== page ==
Press Release: Carnegie Mellon's Newell R. Washburn Tapped To Participate in National Academy's Frontiers of Engineering Education Symposium-Carnegie Mellon News - Carnegie Mellon University

Wednesday, October 26, 2011

Press Release: Carnegie Mellon's Newell R. Washburn Tapped To Participate in National Academy's Frontiers of Engineering Education Symposium

Researcher Recognized for Cutting-Edge Work in the Classroom

Contacts: Chriss Swaney / 412-268-5776 / swaney@andrew.cmu.edu
Jocelyn Duffy / 412-268-9982 / jhduffy@andrew.cmu.edu

Newell WashburnPITTSBURGH—Carnegie Mellon University's Newell R. Washburn, who is developing new experiential tools to teach technological innovation and entrepreneurship, will join more than 60 of the nation's brightest young engineering researchers and educators Nov. 13-16 at the National Academy of Engineering's (NAE) third Frontiers of Engineering Education (FOEE) Symposium in Irvine, Calif.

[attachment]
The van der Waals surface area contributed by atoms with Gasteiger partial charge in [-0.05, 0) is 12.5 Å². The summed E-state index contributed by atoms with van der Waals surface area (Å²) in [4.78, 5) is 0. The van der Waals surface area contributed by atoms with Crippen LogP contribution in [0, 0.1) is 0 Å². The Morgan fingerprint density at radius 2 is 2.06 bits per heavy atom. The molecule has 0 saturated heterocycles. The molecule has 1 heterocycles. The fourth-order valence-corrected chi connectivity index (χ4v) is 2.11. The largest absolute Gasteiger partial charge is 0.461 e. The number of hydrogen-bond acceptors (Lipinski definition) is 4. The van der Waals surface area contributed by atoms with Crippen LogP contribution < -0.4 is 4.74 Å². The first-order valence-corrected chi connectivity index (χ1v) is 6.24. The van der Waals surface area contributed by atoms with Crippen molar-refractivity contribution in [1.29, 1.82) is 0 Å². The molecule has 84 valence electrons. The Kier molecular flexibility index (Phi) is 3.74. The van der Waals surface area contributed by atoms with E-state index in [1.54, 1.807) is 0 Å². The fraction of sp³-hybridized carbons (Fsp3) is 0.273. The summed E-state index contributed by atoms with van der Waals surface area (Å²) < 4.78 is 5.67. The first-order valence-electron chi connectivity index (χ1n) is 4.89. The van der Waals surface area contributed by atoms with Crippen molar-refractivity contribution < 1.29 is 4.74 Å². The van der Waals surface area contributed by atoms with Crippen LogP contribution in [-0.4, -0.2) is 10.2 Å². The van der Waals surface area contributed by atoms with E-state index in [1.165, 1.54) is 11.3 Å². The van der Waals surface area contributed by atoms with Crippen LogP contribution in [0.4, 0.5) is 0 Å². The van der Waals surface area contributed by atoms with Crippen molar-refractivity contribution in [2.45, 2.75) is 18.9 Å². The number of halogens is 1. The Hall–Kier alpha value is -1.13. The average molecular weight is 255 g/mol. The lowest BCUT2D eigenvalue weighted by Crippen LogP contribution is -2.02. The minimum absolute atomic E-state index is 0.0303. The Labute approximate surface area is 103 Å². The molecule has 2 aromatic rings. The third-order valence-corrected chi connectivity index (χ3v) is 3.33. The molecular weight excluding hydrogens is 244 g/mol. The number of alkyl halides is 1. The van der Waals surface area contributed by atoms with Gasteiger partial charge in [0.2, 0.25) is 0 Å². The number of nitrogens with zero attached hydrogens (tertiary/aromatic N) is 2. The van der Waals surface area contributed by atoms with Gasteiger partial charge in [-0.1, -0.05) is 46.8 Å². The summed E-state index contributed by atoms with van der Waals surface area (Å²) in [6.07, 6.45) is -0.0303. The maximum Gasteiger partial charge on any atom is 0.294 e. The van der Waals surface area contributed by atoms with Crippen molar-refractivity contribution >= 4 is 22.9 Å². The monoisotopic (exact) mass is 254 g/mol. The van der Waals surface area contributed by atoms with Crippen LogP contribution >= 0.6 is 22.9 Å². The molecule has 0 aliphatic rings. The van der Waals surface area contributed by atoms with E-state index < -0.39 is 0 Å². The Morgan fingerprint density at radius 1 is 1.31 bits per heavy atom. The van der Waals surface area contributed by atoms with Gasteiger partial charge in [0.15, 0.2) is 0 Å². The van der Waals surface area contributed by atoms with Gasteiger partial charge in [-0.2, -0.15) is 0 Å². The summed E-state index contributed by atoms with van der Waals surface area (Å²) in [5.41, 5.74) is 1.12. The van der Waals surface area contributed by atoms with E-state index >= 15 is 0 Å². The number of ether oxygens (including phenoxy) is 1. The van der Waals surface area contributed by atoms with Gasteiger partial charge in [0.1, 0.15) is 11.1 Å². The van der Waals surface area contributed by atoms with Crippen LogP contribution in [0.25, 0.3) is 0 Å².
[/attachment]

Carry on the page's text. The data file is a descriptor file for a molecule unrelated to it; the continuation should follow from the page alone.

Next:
"This is a wonderful opportunity and a great way to network with some of my research colleagues nationwide," said Washburn, an assistant professor of chemistry, biomedical engineering and materials science and engineering.

This year's program will focus on teaching, project-based learning, active and self-directed learning, assessment of student learning and innovation in education.

"We want our engineering and science students to be engaged and excited about learning and applying what they learn to the real world," Washburn said.

"In our increasingly global and competitive world, the United States needs to marshal its resources to address the strategic shortfall of engineering leaders in the next decades," said Edward F. Crawley, FOEE planning committee chair and the Ford Professor of Engineering at MIT.

The United States is producing a far smaller number of engineers per capita after almost 20 years of economic growth, according to the American Society for Engineering Education. Fewer than 5 percent of all bachelor's degrees awarded in the U.S. in 2004 were in engineering. By contrast, in 1990, China graduated more than 200,000 engineers — 44 percent of their undergraduate degrees.       

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